Rising food prices and a government drive to develop Indonesia’s commodity processing sector will lure more firms to invest in palm oil products in the world’s top maker of the oil, despite erratic power, bad roads and aging ports that complicate the task of processing and moving goods.
Record food prices may have hurt many emerging market nations, but Indonesian producers of the edible oil have seen margins rise and are giving the green light to more investments.
Government plans to spend nearly one-third more funds this year to refurbish power and transport facilities are also a potent draw, analysts say.
Firms such as the world’s biggest food group, Nestle, and top listed palm producer Wilmar are also eyeing growing domestic demand in the region’s biggest economy and government tax incentives to attract manufacturing.
The new investments, which amount to around $1.2 billion so far, will slowly cut Indonesia’s exports of crude palm oil to a market already at three-year highs and boost profits at Indonesian firms as they snatch a greater share of processing from main player Malaysia.
“It’s a trend we’re seeing,” said Andreas Bokkenheuser, an analyst at UBS. “It follows high crude palm oil prices, which have increased the profitability of the plantation companies significantly, and a lot of that money is being reinvested.”
The benchmark May crude palm oil contract on the Malaysia Derivatives Exchange hit a near three-year high at 3,967 ringgit ($1,307) last week on worries about the impact of rains on output.
Prices have gained about 50 percent over the last six months and analysts see further gains in the short term.
Indonesia plans to offer fiscal incentives and restructure its export tax policy on crude palm oil, after it steadily hiked the tax to 25 percent in February from just 3 percent a year ago, to do more to spur downstream processing in the country.
The government said this month that Wilmar would invest $900 million to build factories in Indonesia to produce palm products such as soap and margarine. Wilmar has a total area of more than 235,000 hectares in the country and also plans to develop a 200,000-hectare sugar plantation in Papua. Nestle will put $100 million into a new factory to make Milo beverages and infant cereals to tap an emerging middle class, while Germany’s Ferrostaal will invest $100 million to $150 million in downstream palm oil.
“These plans have likely been in the works for quite some time, but a combination of factors could have triggered the investment decision, including the recent spike in prices,” said Chen Xin Yi, an analyst at Barclays Capital.
Analysts said other candidates for downstream investments in Indonesia were palm producers Indofood Agri Resources and Sinar Mas, as well as food firms such as Unilever.
Such moves reflect increasing confidence by investors in Indonesia, where the economy grew an annual 6.9 percent in the fourth quarter of 2010, the strongest pace in six years. Total investment grew by 54 percent last year, with foreign direct investment rising 52 percent as firms put money into plants to make goods or to extract resources.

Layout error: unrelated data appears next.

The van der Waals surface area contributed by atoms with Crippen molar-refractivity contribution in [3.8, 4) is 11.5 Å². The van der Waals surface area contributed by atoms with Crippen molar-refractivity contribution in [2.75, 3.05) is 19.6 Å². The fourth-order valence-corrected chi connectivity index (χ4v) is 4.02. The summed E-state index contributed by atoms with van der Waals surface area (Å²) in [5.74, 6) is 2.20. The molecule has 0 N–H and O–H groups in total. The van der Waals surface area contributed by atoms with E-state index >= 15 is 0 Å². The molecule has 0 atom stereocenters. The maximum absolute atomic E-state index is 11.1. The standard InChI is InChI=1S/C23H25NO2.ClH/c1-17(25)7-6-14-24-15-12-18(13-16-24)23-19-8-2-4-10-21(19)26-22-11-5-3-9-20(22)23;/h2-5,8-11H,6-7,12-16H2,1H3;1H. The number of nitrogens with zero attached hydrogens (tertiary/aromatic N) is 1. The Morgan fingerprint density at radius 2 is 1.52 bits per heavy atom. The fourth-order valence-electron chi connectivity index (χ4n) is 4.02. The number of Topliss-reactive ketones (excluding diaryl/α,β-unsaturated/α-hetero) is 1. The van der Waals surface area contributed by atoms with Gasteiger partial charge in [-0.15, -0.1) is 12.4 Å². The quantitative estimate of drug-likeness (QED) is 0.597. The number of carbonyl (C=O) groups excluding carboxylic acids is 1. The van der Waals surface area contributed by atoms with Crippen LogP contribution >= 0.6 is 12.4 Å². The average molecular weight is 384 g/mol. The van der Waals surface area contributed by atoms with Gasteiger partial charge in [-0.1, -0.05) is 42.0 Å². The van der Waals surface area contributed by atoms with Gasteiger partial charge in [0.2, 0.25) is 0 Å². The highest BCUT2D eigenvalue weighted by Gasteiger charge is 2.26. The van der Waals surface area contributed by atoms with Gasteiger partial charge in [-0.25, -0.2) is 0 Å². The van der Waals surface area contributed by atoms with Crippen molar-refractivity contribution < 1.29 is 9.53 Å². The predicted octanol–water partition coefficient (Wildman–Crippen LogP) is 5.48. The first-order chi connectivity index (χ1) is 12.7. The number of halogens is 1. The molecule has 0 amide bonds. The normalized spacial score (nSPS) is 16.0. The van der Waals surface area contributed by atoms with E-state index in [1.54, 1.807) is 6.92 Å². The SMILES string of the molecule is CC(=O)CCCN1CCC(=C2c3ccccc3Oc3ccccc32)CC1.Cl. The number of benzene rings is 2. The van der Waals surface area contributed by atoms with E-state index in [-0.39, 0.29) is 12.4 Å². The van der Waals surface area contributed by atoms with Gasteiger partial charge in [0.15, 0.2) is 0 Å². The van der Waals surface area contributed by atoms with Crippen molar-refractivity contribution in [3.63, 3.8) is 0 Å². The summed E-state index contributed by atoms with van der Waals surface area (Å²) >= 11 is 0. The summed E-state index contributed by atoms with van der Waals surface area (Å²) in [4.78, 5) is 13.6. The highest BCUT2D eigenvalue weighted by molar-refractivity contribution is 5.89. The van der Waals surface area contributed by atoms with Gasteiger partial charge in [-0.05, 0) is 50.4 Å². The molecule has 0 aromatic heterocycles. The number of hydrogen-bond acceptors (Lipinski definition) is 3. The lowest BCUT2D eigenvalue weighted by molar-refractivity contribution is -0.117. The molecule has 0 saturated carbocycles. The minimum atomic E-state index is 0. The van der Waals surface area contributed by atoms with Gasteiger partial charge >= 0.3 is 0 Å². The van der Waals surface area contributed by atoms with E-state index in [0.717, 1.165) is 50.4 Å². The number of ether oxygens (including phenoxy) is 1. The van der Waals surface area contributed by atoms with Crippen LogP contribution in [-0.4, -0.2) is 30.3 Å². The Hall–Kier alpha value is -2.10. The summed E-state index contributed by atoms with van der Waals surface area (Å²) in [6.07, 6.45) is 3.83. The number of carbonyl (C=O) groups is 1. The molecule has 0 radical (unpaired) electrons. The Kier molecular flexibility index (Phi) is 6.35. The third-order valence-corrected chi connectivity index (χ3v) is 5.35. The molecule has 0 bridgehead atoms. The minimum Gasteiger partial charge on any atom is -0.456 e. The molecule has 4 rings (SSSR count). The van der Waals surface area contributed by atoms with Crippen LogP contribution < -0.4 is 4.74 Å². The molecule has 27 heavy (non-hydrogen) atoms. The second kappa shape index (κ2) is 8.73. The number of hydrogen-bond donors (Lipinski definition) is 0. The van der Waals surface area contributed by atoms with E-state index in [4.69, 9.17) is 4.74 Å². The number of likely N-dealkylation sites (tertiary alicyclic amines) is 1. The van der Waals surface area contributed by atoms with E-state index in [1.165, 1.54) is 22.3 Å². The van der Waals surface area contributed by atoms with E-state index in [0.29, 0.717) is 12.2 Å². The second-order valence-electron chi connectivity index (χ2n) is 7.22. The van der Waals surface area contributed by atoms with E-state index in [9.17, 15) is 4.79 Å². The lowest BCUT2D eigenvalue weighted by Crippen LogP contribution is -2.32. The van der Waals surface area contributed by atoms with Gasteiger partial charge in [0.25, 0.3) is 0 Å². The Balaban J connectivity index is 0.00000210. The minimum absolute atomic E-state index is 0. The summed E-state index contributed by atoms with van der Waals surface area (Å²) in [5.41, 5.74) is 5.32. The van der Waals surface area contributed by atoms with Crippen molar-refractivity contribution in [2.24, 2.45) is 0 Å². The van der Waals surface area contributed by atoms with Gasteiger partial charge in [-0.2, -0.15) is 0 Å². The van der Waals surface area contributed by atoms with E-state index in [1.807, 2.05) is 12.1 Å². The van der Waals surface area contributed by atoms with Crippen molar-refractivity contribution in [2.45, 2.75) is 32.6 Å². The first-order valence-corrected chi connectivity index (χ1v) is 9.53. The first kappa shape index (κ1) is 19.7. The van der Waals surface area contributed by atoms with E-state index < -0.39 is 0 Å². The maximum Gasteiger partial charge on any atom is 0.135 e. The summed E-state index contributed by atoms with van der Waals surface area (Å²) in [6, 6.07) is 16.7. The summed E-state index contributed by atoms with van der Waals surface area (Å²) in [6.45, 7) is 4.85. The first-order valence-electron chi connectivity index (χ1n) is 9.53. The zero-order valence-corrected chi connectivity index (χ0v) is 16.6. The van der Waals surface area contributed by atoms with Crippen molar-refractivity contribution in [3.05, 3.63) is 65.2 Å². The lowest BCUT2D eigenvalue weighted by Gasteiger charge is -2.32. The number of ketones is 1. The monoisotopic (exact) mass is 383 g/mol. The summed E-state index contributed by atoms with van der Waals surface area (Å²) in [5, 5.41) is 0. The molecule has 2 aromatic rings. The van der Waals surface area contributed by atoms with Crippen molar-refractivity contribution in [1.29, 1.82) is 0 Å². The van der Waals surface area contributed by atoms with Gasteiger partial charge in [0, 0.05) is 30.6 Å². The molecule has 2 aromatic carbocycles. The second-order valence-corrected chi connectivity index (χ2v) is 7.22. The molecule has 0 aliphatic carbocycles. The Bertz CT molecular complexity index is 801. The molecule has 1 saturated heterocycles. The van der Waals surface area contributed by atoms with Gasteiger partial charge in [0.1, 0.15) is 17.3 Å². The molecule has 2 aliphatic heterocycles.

The country is still reliant on exports of raw materials and aims to move up the value chain. Rival palm producer Malaysia sells mostly higher-value refined products.
Indonesia exported 15.6 million tons of palm oil products in 2010, with byproduct exports at 6.8 million tons and crude palm oil at 8.7 million tons, according to the Association of Indonesian Palm Oil. Global palm output is 45 million tons.
Indonesia outpaced Malaysia to become the top palm oil producer in 2007, though the move toward the downstream comes as firms may now face slower upstream expansion as a planned two-year moratorium on forest clearance aims to curb greenhouse gas emissions from rampant deforestation.
Buyers are already increasingly relying on Indonesia for processed palm oil whenever Malaysia has a shortage.
China, the biggest buyer of palm oil, also used as cooking oil, took up twice as many Indonesian cargoes as Malaysian ones in December, extending a trend that began in November.
However, manufacturers aiming to expand in the archipelago have to grapple with power shortages, a lack of roads and aging ports that make it hard to process and transport goods.
Investors hope a new land bill will be implemented this year to speed land acquisition for infrastructure projects.
“It is an issue, especially the road network,” said Tristan Price, group finance director at Indonesian plantation company M.P. Evans Group. “Over the last four or five years, the average journey time has increased. It doesn’t encourage you to go and visit plantations and makes it harder to attract good staff.”
The Dumai region on northern Sumatra island is one area earmarked by the government for downstream palm oil development, but investors are hoping for better railways and ports.
The government plans to increase infrastructure spending by 28 percent this year to $13.6 billion, though it is still relying on private investment for two-thirds of its needs. It has already drawn billions in commitments from Japan and India.
“Now there is a strong, aggressive move within the government to change land reform,” Bokkenheuser said. “That would be very, very positive for both the plantations and mining industry.”